Haven’t we beaten this to death yet? Apparently not, if Keith Swenson and Boris Lublinsky have anything to say about it. The discussion is leading nowhere. Boris inadvertently sums up the pointlessness of it in his conclusion:
The confusion about BPEL and BPM in general seems to keep growing in the industry. There is still no agreement on the most basic BPM issues:
- Is BPM a business Discipline or software engineering?
- Whose responsibility is it to implement (automate) a business process?
- Should we aim to move from design to deployment with no programming?
- Whose responsibility is it to maintain a business process?
Only by getting agreement on these issues will allow us to frame BPEL discussion and the whole BPMN/BPEL relationship discussion correctly.
No, Boris. We will never get agreement on these issues. It is impossible. If standards like BPMN and BPEL are to have value, that value must assume a BPM community where there is no agreement on these things.
So let’s reframe the discussion. Imagine a new version of BPMN. Let’s call it, for argument’s sake, BPMN 2.0. It adds new elements that allow, for example, fault and compensation handling more compatible with BPEL. It elevates data to first-class status and provides BPEL-like assignment and manipulation. In fact anything you would need to execute the model would be provided in BPMN-standard attributes. It would even provide an optional “compatibility mode” where one or two flow topologies incompatible with BPEL, such as arbitrary loopbacks, could be excluded from the diagrams. If you looked at the XML representation you would call it BPEL-like, except that the constructs are BPMN elements and they match the diagram. And let’s say further that you wouldn’t have to populate all this implementation detail, but you could if you wanted to.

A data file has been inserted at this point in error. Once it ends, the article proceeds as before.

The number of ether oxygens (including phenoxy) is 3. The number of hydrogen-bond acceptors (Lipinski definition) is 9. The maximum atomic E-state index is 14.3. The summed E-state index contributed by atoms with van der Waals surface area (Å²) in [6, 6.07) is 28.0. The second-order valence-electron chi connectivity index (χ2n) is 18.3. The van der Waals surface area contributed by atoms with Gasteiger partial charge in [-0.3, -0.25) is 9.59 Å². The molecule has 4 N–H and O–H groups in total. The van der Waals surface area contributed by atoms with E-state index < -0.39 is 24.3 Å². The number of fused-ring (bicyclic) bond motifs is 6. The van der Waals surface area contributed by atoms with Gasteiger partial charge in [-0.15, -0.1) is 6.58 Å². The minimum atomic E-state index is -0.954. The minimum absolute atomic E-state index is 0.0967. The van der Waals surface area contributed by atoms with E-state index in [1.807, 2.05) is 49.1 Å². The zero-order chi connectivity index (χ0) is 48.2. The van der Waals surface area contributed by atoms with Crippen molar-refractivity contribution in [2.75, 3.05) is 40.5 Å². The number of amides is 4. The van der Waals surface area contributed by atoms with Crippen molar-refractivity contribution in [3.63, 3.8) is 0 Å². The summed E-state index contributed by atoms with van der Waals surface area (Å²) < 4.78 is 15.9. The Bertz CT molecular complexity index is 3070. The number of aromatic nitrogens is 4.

Now, the question is, would you want this? The hypothetical BPMN 2.0 team imagines that you would. If I were a BPEL-based BPMS, I certainly would, if only to make BPEL relevant to the BPM community. But if I were a non-BPEL BPMN-based BPMS – like Appian, Adobe, Cordys, Fujitsu, Lombardi, Savvion, Singularity, SoftwareAG, Tibco, or Vitria – would I want this? I have my suspicions but I don’t really know. It addresses Keith’s basic objection to BPEL, since now the picture is indeed the process. But in a way it commoditizes the runtime, which only favors the “stackers” and open source guys.
It’s time to stop beating the dead horse, when there is a new one very much alive and kicking.